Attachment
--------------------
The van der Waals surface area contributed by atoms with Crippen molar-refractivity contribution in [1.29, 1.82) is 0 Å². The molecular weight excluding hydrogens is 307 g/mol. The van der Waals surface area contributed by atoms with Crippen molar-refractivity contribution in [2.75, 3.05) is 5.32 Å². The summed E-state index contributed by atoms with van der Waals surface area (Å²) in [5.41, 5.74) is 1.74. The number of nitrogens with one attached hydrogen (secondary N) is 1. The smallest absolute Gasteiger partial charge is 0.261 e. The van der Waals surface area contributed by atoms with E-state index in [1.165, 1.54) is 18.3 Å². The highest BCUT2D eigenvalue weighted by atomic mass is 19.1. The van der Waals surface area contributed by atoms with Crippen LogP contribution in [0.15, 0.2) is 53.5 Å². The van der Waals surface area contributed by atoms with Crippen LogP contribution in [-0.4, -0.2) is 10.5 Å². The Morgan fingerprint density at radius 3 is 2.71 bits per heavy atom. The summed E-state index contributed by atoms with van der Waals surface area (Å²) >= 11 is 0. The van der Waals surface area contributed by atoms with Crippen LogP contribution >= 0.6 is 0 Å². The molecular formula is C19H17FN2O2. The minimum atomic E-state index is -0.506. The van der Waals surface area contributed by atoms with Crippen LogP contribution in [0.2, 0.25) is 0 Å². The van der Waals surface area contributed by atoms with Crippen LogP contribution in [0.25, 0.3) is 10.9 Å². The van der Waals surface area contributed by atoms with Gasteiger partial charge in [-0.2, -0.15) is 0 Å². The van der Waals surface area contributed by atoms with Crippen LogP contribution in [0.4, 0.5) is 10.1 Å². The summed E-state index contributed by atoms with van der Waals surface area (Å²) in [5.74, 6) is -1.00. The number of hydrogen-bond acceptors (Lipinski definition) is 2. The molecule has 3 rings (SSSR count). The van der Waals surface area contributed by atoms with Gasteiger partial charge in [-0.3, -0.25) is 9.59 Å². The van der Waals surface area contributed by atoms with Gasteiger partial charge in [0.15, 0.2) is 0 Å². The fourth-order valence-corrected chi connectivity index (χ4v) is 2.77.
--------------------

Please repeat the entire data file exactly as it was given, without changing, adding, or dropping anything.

The van der Waals surface area contributed by atoms with Crippen molar-refractivity contribution in [1.29, 1.82) is 0 Å². The molecular weight excluding hydrogens is 307 g/mol. The van der Waals surface area contributed by atoms with Crippen molar-refractivity contribution in [2.75, 3.05) is 5.32 Å². The summed E-state index contributed by atoms with van der Waals surface area (Å²) in [5.41, 5.74) is 1.74. The number of nitrogens with one attached hydrogen (secondary N) is 1. The smallest absolute Gasteiger partial charge is 0.261 e. The van der Waals surface area contributed by atoms with E-state index in [1.165, 1.54) is 18.3 Å². The highest BCUT2D eigenvalue weighted by atomic mass is 19.1. The van der Waals surface area contributed by atoms with Crippen LogP contribution in [0.15, 0.2) is 53.5 Å². The van der Waals surface area contributed by atoms with Crippen LogP contribution in [-0.4, -0.2) is 10.5 Å². The Morgan fingerprint density at radius 3 is 2.71 bits per heavy atom. The summed E-state index contributed by atoms with van der Waals surface area (Å²) >= 11 is 0. The van der Waals surface area contributed by atoms with Crippen LogP contribution >= 0.6 is 0 Å². The molecular formula is C19H17FN2O2. The minimum atomic E-state index is -0.506. The van der Waals surface area contributed by atoms with Crippen LogP contribution in [0.2, 0.25) is 0 Å². The van der Waals surface area contributed by atoms with Crippen LogP contribution in [0.25, 0.3) is 10.9 Å². The van der Waals surface area contributed by atoms with Gasteiger partial charge in [-0.2, -0.15) is 0 Å². The van der Waals surface area contributed by atoms with Crippen LogP contribution in [0.4, 0.5) is 10.1 Å². The summed E-state index contributed by atoms with van der Waals surface area (Å²) in [5.74, 6) is -1.00. The number of hydrogen-bond acceptors (Lipinski definition) is 2. The molecule has 3 rings (SSSR count). The van der Waals surface area contributed by atoms with Gasteiger partial charge in [-0.3, -0.25) is 9.59 Å². The van der Waals surface area contributed by atoms with Gasteiger partial charge in [0.15, 0.2) is 0 Å². The fourth-order valence-corrected chi connectivity index (χ4v) is 2.77.